Thus, the present invention provides a process for hydrogenating a conjugated diene polymer, which is characterized by using a catalyst prepared by supporting both Pd and at least one metal selected from the group consisting of the metals of Groups Ia, IIa, IIIa, IIIb, IVa, Va and VIa of the periodic table, Ge and Sb on a porous powdery or granular carrier such as carbon, silica or alumina.
The catalyst used in the process of this invention is prepared by supporting both Pd and at least one metal selected from the group consisting of the metals of Groups Ia, IIa, IIIa, IIIb, IVa, Va and VIa of the periodic table, Ge and Sb on a porous powdery or granular carrier, such as silica, silica-alumina, alumina, diatomaceous earth, activated carbon or carbon black used for rubber compounding or coloration. When used alone, the metals of Groups Ia, IIa and IIIa do not have hydrogenating ability. The metals of Groups IVa and Va, on the other hand, have little or no hydrogenating ability when used alone.
The above metals can be supported on the carrier by any ordinary supporting methods. For example, these metals can be supported in the elemental state on the carrier. Or the carrier may be dipped in an aqueous solution of a halide, oxide, hydroxide, acid chloride, sulfate, carbonate, etc. of these metals, followed by reduction to provide the desired catalyst.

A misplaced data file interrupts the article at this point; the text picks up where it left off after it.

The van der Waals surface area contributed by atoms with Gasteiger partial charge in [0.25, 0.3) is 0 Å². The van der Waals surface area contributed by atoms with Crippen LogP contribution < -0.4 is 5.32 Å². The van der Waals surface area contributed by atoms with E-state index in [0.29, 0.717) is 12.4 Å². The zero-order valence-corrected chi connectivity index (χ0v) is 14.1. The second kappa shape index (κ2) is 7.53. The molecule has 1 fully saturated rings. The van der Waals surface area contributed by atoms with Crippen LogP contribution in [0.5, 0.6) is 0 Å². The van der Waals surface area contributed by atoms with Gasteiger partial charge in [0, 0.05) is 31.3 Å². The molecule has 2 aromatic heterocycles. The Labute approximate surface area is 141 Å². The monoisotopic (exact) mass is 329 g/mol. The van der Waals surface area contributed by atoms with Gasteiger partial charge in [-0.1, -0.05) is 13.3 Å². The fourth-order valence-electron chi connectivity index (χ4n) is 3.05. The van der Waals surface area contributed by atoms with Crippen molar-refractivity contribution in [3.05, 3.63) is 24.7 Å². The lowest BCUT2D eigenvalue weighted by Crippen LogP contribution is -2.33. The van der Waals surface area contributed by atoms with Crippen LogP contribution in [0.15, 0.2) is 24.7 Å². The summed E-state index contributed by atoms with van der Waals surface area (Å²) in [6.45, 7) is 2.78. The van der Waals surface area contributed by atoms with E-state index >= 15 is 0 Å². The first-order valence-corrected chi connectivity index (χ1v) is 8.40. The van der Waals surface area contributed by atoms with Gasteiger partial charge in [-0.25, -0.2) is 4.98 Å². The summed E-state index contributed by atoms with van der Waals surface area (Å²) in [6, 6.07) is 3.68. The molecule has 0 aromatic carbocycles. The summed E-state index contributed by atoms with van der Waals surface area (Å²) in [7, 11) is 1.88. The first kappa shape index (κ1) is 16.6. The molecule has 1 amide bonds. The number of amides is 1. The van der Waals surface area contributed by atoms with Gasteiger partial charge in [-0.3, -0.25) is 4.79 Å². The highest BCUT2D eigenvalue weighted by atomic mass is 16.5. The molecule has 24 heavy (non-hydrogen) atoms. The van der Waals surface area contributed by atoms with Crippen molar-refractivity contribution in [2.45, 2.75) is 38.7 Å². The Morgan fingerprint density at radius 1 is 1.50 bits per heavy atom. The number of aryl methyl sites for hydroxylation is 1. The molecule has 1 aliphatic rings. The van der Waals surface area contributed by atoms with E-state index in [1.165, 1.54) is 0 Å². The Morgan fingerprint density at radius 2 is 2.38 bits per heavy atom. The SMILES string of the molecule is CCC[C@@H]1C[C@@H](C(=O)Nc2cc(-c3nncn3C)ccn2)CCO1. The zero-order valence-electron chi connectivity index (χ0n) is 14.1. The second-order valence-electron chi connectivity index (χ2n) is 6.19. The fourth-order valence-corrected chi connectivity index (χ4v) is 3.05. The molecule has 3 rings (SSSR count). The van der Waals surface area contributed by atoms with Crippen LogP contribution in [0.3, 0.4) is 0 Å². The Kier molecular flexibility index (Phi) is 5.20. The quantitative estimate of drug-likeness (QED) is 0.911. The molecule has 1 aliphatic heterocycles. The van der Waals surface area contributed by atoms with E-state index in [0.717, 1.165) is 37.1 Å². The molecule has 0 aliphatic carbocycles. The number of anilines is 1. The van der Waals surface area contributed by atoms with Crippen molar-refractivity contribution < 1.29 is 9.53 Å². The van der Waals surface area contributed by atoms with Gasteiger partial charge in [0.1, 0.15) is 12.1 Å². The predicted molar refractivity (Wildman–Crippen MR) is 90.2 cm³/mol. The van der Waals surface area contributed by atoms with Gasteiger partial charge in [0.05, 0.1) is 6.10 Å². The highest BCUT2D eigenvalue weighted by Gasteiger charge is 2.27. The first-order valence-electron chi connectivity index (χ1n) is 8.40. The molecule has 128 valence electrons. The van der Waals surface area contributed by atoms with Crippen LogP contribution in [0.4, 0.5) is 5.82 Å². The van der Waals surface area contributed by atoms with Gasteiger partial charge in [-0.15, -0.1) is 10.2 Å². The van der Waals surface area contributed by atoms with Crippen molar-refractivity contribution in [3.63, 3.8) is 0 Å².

The amount of Pd deposited on the carrier is 0.001 to 30% by weight, preferably 0.01 to 10% by weight, based on the carrier. If the amount of Pd supported is too small, the supported catalyst must be used in a great quantity in the reaction. Consequently, the viscosity of the reaction system becomes so high that it is difficult to stir. Hence, the catalyst is not effectively used. On the other hand, if the amount of Pd supported on the carrier is too large, dispersion of the metals on the carrier becomes poor, and the diameter of the metal particles increases to reduce the catalytic activity of the resulting catalyst.
The atomic ratio of the metal supported together with Pd to Pd is in the range of from 0.001 to 50, preferably from 0.005 to 10.
The amount of the supported catalyst used is in the range of 5 to 2000 ppm, preferably 10 to 1000 ppm, calculated as Pd based on the polymer. Amounts larger than 2000 ppm may be used, but are not economically feasible.
The conjugated diene polymer used in this invention is composed of 10 to 100% by weight of a conjugated diene monomer unit and 90 to 0% by weight of an ethylenically unsaturated monomer unit. Specific examples of the conjugated diene monomer are 1,3-butadiene, 2,3-dimethylbutadiene, isoprene and 1,3-pentadiene. specific examples of the ethylenically unsaturated monomer include unsaturated nitriles such as acrylonitrile and methacrylonitrile; monovinylidene aromatic hydrocarbons such as styrene, (o-, m- and p-) alkylstyrenes; unsaturated carboxylic acids and the esters thereof, such as acrylic acid, methacrylic acid, crotonic acid, itaconic acid, maleic acid, methyl acrylate, ethyl acrylate, butyl acrylate, 2-ethylhexyl acrylate and methyl methacrylate; vinylpyridine; and vinyl esters such as vinyl acetate.